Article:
What in the funk is happening here?
Our People talk pop, funk and the transgression of genre
Surrounded by the unforgivable heat of an August afternoon, Our People fall deep down the rabbit hole of figuring out what exactly to call the music they play.
Keyboardist Michael Skelly announces with a proud inflection, “I call it alternative funk pop rock.” Skelly grew up learning classical piano, but moved toward jazz keyboards as he got older.
Vincent Adorno, lead vocalist and admitted metalhead, counters, “I call it emo funk.”
Bassist Tristan McNay chimes in, “In recording we’re probably closer to an alternative poppy band, but live I’d say we’re definitely more of a funk band.”
For almost two years, Skelly, Adorno, McNay, guitarist Patrick Hennion and drummer Branden Coleman have been playing together as the funk-pop-jam group Our People. In this short period of time, they’ve found a good amount of purchase in the Sacramento scene.
McNay, Adorno and Hennion have a history of playing in metal bands. Hennion and Adorno played together in one eight years ago called Ten After Two. McNay laughs and says, growing up in Sacramento, it’s almost a rule that “you have to be in at least one terrible metal band.”
Skelly says that he doesn’t identify as a metalhead, but the others are quick to point out that he is a huge Metallica fan. “I love Metallica,” he says with a smirk.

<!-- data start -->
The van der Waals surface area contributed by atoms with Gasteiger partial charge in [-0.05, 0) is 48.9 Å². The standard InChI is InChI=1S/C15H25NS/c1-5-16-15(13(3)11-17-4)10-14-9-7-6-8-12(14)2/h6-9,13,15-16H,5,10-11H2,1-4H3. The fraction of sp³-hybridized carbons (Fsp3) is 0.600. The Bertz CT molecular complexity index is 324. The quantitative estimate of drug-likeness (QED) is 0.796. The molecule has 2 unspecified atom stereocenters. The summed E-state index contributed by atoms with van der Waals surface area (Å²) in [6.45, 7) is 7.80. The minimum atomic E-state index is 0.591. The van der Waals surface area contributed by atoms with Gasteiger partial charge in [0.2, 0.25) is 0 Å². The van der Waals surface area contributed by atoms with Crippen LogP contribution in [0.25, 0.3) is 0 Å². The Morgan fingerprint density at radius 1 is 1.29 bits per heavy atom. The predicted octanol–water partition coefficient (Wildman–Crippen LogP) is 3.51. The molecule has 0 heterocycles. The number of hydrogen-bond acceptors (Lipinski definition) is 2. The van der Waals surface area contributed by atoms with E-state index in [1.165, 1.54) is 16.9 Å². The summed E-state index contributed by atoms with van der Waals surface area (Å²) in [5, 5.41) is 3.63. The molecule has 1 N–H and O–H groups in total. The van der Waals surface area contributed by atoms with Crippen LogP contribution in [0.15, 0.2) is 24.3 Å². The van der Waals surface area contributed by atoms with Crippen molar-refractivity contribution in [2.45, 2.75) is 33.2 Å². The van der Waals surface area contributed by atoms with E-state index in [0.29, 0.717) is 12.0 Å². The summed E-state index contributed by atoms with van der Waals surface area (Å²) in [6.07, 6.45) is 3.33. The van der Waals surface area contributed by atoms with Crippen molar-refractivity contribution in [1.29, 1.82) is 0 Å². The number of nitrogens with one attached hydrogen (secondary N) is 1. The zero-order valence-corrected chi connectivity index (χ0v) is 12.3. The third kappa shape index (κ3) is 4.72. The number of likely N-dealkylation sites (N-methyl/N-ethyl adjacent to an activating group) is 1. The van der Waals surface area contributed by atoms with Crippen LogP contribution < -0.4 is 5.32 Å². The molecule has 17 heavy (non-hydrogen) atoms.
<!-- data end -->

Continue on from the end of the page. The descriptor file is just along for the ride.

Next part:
Their background isn’t too surprising given Sacramento’s legacy with the metal genre, but it is strange given that Our People dwells in a realm of funk and pop without much of a nod to its members’ headbanging pasts. Hennion says this is a result of the band consciously seeking out common ground amongst their shared influences: Stevie Wonder, ’70s pop, Pink Floyd and Fall Out Boy.
“A lot of people come up to us and say, ’I don’t know what sound you guys have, I’ve never heard music like this, but it’s super fun,’” McNay notes.
By defying genre classifications, they open up a unique arena for their various influences to butt up against one another with electrifying results.
This clash of styles is obvious in the song “Tragic Reality.” It opens with a smooth guitar strum that is immediately swallowed up by a psychedelic distorted electric guitar. As the song progresses, a grooving keyboard synth comes into the mix and starts a call-and-response with the guitars, a spirited stylistic tension. The song avoids feeling disorganized with its consistent levity and pop sensibility provided by Adorno’s vocals: “Slow stroll with me baby / Tell me what you’re thinking lately.”
Over the past two years, the band has released a few singles, “Can’t You Stay,” “The Story” and “Love Me,” all of which are included on their first EP, Her Love, His Karma, which dropped in July. They seem to be chomping at the bit to get back into the studio and work on a new project. In the meantime, they will be playing at the City Of Trees festival on September 24th.
The music comes from a place of individual authenticity, Hennion explains. “It’s a mix of all our personalities. We all come from different backgrounds and it all melds together.”
This seems like a deceptively simple formula, but the result is a complex and fresh sound that Sacramento should keep on the lookout for.